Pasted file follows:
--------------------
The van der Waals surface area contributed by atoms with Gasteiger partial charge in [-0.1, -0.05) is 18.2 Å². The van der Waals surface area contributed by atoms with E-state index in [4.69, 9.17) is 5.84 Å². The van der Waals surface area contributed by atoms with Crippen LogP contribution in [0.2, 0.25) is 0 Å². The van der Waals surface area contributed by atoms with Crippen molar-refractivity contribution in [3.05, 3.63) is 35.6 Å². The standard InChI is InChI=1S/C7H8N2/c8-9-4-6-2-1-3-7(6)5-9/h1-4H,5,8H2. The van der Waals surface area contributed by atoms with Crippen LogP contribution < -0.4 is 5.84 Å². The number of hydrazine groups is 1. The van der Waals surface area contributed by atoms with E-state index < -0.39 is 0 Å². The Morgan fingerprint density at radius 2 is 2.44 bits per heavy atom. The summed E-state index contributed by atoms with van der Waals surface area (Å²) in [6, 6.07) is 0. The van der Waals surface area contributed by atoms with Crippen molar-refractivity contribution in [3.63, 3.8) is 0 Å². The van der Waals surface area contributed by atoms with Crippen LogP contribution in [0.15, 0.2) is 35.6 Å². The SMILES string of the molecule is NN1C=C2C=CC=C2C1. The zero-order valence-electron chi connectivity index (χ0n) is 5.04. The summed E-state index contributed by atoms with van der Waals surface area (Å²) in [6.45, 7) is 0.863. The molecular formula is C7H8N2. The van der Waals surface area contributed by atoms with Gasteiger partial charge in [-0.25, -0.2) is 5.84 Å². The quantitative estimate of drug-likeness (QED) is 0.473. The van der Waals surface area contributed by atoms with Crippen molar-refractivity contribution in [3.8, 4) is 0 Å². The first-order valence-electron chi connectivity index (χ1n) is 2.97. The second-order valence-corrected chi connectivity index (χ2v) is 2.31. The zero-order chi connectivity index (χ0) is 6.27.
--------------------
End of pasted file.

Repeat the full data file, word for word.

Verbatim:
The van der Waals surface area contributed by atoms with Gasteiger partial charge in [-0.1, -0.05) is 18.2 Å². The van der Waals surface area contributed by atoms with E-state index in [4.69, 9.17) is 5.84 Å². The van der Waals surface area contributed by atoms with Crippen LogP contribution in [0.2, 0.25) is 0 Å². The van der Waals surface area contributed by atoms with Crippen molar-refractivity contribution in [3.05, 3.63) is 35.6 Å². The standard InChI is InChI=1S/C7H8N2/c8-9-4-6-2-1-3-7(6)5-9/h1-4H,5,8H2. The van der Waals surface area contributed by atoms with Crippen LogP contribution < -0.4 is 5.84 Å². The number of hydrazine groups is 1. The van der Waals surface area contributed by atoms with E-state index < -0.39 is 0 Å². The Morgan fingerprint density at radius 2 is 2.44 bits per heavy atom. The summed E-state index contributed by atoms with van der Waals surface area (Å²) in [6, 6.07) is 0. The van der Waals surface area contributed by atoms with Crippen molar-refractivity contribution in [3.63, 3.8) is 0 Å². The van der Waals surface area contributed by atoms with Crippen LogP contribution in [0.15, 0.2) is 35.6 Å². The SMILES string of the molecule is NN1C=C2C=CC=C2C1. The zero-order valence-electron chi connectivity index (χ0n) is 5.04. The summed E-state index contributed by atoms with van der Waals surface area (Å²) in [6.45, 7) is 0.863. The molecular formula is C7H8N2. The van der Waals surface area contributed by atoms with Gasteiger partial charge in [-0.25, -0.2) is 5.84 Å². The quantitative estimate of drug-likeness (QED) is 0.473. The van der Waals surface area contributed by atoms with Crippen molar-refractivity contribution in [3.8, 4) is 0 Å². The first-order valence-electron chi connectivity index (χ1n) is 2.97. The second-order valence-corrected chi connectivity index (χ2v) is 2.31. The zero-order chi connectivity index (χ0) is 6.27.